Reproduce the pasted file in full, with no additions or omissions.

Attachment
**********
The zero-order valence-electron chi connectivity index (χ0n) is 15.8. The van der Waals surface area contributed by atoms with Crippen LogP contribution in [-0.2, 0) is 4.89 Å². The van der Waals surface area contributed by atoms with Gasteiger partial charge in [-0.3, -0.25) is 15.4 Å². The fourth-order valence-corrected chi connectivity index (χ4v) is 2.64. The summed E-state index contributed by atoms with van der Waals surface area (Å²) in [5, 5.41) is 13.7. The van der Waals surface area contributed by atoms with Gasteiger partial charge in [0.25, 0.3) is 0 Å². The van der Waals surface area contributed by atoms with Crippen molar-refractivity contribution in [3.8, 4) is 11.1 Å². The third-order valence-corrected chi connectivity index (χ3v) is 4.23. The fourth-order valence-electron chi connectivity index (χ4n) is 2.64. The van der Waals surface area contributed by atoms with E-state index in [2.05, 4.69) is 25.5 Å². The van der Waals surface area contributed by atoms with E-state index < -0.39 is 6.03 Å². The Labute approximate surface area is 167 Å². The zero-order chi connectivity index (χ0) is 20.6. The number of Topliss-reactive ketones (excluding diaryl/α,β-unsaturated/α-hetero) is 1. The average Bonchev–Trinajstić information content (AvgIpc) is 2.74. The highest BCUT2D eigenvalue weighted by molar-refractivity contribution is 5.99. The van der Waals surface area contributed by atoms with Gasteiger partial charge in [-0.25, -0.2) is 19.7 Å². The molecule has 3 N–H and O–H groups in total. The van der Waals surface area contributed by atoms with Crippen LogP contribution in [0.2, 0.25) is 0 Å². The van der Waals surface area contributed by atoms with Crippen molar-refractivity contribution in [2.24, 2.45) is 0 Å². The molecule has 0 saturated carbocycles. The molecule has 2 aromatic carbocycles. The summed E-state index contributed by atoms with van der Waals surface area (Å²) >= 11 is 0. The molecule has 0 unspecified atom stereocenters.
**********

The zero-order valence-electron chi connectivity index (χ0n) is 15.8. The van der Waals surface area contributed by atoms with Crippen LogP contribution in [-0.2, 0) is 4.89 Å². The van der Waals surface area contributed by atoms with Gasteiger partial charge in [-0.3, -0.25) is 15.4 Å². The fourth-order valence-corrected chi connectivity index (χ4v) is 2.64. The summed E-state index contributed by atoms with van der Waals surface area (Å²) in [5, 5.41) is 13.7. The van der Waals surface area contributed by atoms with Gasteiger partial charge in [0.25, 0.3) is 0 Å². The van der Waals surface area contributed by atoms with Crippen molar-refractivity contribution in [3.8, 4) is 11.1 Å². The third-order valence-corrected chi connectivity index (χ3v) is 4.23. The fourth-order valence-electron chi connectivity index (χ4n) is 2.64. The van der Waals surface area contributed by atoms with E-state index in [2.05, 4.69) is 25.5 Å². The van der Waals surface area contributed by atoms with E-state index < -0.39 is 6.03 Å². The Labute approximate surface area is 167 Å². The zero-order chi connectivity index (χ0) is 20.6. The number of Topliss-reactive ketones (excluding diaryl/α,β-unsaturated/α-hetero) is 1. The average Bonchev–Trinajstić information content (AvgIpc) is 2.74. The highest BCUT2D eigenvalue weighted by molar-refractivity contribution is 5.99. The van der Waals surface area contributed by atoms with Gasteiger partial charge in [-0.25, -0.2) is 19.7 Å². The molecule has 3 N–H and O–H groups in total. The van der Waals surface area contributed by atoms with Crippen LogP contribution in [0.2, 0.25) is 0 Å². The van der Waals surface area contributed by atoms with Crippen molar-refractivity contribution in [2.24, 2.45) is 0 Å². The molecule has 0 saturated carbocycles. The molecule has 2 aromatic carbocycles. The summed E-state index contributed by atoms with van der Waals surface area (Å²) >= 11 is 0. The molecule has 0 unspecified atom stereocenters.